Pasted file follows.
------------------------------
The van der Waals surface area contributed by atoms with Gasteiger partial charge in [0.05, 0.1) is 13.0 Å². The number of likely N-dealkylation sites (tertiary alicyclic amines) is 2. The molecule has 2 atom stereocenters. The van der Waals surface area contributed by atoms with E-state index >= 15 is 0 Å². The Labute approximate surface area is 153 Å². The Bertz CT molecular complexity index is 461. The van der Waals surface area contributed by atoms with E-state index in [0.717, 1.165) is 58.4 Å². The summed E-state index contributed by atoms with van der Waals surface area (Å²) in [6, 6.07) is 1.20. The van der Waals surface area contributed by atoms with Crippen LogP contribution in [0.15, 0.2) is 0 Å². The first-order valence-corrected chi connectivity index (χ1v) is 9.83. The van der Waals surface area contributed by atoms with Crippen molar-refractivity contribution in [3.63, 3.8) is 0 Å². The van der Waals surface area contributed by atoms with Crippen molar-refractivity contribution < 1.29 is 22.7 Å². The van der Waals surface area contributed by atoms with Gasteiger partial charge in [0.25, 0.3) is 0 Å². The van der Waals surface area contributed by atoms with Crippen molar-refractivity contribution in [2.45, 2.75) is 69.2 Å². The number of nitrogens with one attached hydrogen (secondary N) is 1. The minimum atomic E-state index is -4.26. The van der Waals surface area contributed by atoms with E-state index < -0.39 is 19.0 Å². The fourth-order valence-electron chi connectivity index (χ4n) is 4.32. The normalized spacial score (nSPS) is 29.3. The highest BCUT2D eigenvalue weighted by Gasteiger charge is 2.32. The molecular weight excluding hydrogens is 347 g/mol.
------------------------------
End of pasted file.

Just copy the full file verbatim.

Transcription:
The van der Waals surface area contributed by atoms with Gasteiger partial charge in [0.05, 0.1) is 13.0 Å². The number of likely N-dealkylation sites (tertiary alicyclic amines) is 2. The molecule has 2 atom stereocenters. The van der Waals surface area contributed by atoms with E-state index >= 15 is 0 Å². The Labute approximate surface area is 153 Å². The Bertz CT molecular complexity index is 461. The van der Waals surface area contributed by atoms with E-state index in [0.717, 1.165) is 58.4 Å². The summed E-state index contributed by atoms with van der Waals surface area (Å²) in [6, 6.07) is 1.20. The van der Waals surface area contributed by atoms with Crippen LogP contribution in [0.15, 0.2) is 0 Å². The first-order valence-corrected chi connectivity index (χ1v) is 9.83. The van der Waals surface area contributed by atoms with Crippen molar-refractivity contribution in [3.63, 3.8) is 0 Å². The van der Waals surface area contributed by atoms with Crippen molar-refractivity contribution < 1.29 is 22.7 Å². The van der Waals surface area contributed by atoms with Gasteiger partial charge in [0.25, 0.3) is 0 Å². The van der Waals surface area contributed by atoms with Crippen molar-refractivity contribution in [2.45, 2.75) is 69.2 Å². The number of nitrogens with one attached hydrogen (secondary N) is 1. The minimum atomic E-state index is -4.26. The van der Waals surface area contributed by atoms with E-state index < -0.39 is 19.0 Å². The fourth-order valence-electron chi connectivity index (χ4n) is 4.32. The normalized spacial score (nSPS) is 29.3. The highest BCUT2D eigenvalue weighted by Gasteiger charge is 2.32. The molecular weight excluding hydrogens is 347 g/mol.